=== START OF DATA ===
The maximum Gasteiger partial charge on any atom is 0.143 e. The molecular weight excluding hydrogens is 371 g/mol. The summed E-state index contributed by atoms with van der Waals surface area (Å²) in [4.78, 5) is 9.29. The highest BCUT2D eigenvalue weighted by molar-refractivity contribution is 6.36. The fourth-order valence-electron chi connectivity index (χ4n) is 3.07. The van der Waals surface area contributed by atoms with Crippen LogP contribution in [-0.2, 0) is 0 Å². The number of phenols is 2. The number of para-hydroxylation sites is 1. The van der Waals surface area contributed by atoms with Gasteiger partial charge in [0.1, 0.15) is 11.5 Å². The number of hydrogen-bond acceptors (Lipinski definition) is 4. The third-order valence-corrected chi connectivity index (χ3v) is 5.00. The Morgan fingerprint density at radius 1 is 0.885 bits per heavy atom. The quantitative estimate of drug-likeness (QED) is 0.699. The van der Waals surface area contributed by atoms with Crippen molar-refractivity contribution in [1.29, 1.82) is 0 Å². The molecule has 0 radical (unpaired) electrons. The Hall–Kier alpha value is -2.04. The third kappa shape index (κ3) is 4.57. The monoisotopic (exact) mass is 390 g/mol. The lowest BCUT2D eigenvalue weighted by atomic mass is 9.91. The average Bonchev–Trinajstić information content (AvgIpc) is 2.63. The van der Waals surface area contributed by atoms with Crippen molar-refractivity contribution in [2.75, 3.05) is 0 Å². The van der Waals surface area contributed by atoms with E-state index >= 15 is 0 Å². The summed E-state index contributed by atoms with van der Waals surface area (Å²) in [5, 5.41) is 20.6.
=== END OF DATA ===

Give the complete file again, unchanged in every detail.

The maximum Gasteiger partial charge on any atom is 0.143 e. The molecular weight excluding hydrogens is 371 g/mol. The summed E-state index contributed by atoms with van der Waals surface area (Å²) in [4.78, 5) is 9.29. The highest BCUT2D eigenvalue weighted by molar-refractivity contribution is 6.36. The fourth-order valence-electron chi connectivity index (χ4n) is 3.07. The van der Waals surface area contributed by atoms with Crippen LogP contribution in [-0.2, 0) is 0 Å². The number of phenols is 2. The number of para-hydroxylation sites is 1. The van der Waals surface area contributed by atoms with Gasteiger partial charge in [0.1, 0.15) is 11.5 Å². The number of hydrogen-bond acceptors (Lipinski definition) is 4. The third-order valence-corrected chi connectivity index (χ3v) is 5.00. The Morgan fingerprint density at radius 1 is 0.885 bits per heavy atom. The quantitative estimate of drug-likeness (QED) is 0.699. The van der Waals surface area contributed by atoms with Crippen molar-refractivity contribution in [1.29, 1.82) is 0 Å². The molecule has 0 radical (unpaired) electrons. The Hall–Kier alpha value is -2.04. The third kappa shape index (κ3) is 4.57. The monoisotopic (exact) mass is 390 g/mol. The lowest BCUT2D eigenvalue weighted by atomic mass is 9.91. The average Bonchev–Trinajstić information content (AvgIpc) is 2.63. The van der Waals surface area contributed by atoms with Crippen molar-refractivity contribution in [2.75, 3.05) is 0 Å². The van der Waals surface area contributed by atoms with E-state index >= 15 is 0 Å². The summed E-state index contributed by atoms with van der Waals surface area (Å²) in [5, 5.41) is 20.6.